From a Scientific American article "Intoxicated on Independence: Is Domestically Produced Ethanol Worth the Cost?" (emphasis added):
"Ethanol remains more expensive than petroleum-derived gasoline. And that means subsidies: $7 billion in 2010 alone, once tax credits, tariffs and other incentives are added together. In fact, between 1980 and 2000 the U.S. government has devoted some $19 billion in tax breaks alone to the ethanol-from-corn effort, according to the U.S. Government Accountability Office, and ethanol subsidies per liter of the biofuel have often been larger than the total cost of a liter of gas the biofuel replaced. A significant portion of the profits made by agribusiness giants like Poet or Archer Daniels Midland—which, along with oil company Valero, are responsible for the bulk of ethanol produced in the U.S.—can be attributed to this government largesse with taxpayer dollars.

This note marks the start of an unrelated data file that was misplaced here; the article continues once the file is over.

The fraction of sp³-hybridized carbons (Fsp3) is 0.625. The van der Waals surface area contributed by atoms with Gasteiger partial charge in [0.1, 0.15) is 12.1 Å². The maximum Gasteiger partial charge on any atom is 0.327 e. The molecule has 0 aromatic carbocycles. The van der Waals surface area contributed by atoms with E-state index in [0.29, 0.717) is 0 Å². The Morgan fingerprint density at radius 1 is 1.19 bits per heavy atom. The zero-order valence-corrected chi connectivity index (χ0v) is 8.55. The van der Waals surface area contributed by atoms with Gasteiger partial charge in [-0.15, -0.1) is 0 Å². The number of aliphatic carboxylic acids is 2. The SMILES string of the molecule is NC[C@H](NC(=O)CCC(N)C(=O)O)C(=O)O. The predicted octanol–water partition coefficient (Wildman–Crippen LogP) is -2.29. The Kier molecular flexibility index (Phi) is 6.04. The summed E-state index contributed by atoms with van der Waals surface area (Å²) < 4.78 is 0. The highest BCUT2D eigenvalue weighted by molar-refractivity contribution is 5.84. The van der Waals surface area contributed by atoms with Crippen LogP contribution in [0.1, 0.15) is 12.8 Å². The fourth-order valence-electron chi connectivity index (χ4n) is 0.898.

As the USDA noted in a report on gasohol in 1986: ethanol "cannot be justified on economic grounds" and "had no long-term prospect for survival without massive new government assistance." More recently, the Congressional Research Service noted in a report last October that if the entire all-time record U.S. corn crop of 2009 was used to make ethanol—it would only replace roughly 18 percent of national gasoline use. "Expanding corn-based ethanol to significantly promote U.S. energy security is likely to be infeasible," the researchers wrote."
MP: Given all of the attention and scrutiny that oil companies like ExxonMobil get, where's the equivalent outrage about the windfall/obscene/excessive profits, taxpayer subsidies, and tax breaks for ethanol producers like ADM?